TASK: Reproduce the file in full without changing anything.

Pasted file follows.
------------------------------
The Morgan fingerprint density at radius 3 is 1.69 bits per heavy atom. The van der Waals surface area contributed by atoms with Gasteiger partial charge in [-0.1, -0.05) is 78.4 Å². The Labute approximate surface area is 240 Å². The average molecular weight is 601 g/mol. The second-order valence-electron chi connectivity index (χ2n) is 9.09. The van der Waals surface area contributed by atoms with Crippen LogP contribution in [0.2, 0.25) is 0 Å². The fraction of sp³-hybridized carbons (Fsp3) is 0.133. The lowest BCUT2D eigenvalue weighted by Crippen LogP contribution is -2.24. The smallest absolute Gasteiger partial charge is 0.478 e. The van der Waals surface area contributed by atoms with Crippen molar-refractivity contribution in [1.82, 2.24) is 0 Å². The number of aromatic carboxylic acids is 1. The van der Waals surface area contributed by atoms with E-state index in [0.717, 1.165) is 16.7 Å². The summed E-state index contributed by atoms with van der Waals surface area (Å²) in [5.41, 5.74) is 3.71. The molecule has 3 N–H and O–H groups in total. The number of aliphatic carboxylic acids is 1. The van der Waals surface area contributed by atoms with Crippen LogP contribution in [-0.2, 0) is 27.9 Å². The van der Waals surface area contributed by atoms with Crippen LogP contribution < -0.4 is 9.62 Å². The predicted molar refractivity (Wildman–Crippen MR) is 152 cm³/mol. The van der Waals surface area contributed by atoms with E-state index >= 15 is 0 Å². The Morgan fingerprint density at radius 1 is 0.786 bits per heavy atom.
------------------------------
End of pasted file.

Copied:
The Morgan fingerprint density at radius 3 is 1.69 bits per heavy atom. The van der Waals surface area contributed by atoms with Gasteiger partial charge in [-0.1, -0.05) is 78.4 Å². The Labute approximate surface area is 240 Å². The average molecular weight is 601 g/mol. The second-order valence-electron chi connectivity index (χ2n) is 9.09. The van der Waals surface area contributed by atoms with Crippen LogP contribution in [0.2, 0.25) is 0 Å². The fraction of sp³-hybridized carbons (Fsp3) is 0.133. The lowest BCUT2D eigenvalue weighted by Crippen LogP contribution is -2.24. The smallest absolute Gasteiger partial charge is 0.478 e. The van der Waals surface area contributed by atoms with Crippen molar-refractivity contribution in [1.82, 2.24) is 0 Å². The number of aromatic carboxylic acids is 1. The van der Waals surface area contributed by atoms with E-state index in [0.717, 1.165) is 16.7 Å². The summed E-state index contributed by atoms with van der Waals surface area (Å²) in [5.41, 5.74) is 3.71. The molecule has 3 N–H and O–H groups in total. The number of aliphatic carboxylic acids is 1. The van der Waals surface area contributed by atoms with Crippen LogP contribution in [-0.2, 0) is 27.9 Å². The van der Waals surface area contributed by atoms with Crippen LogP contribution < -0.4 is 9.62 Å². The predicted molar refractivity (Wildman–Crippen MR) is 152 cm³/mol. The van der Waals surface area contributed by atoms with E-state index >= 15 is 0 Å². The Morgan fingerprint density at radius 1 is 0.786 bits per heavy atom.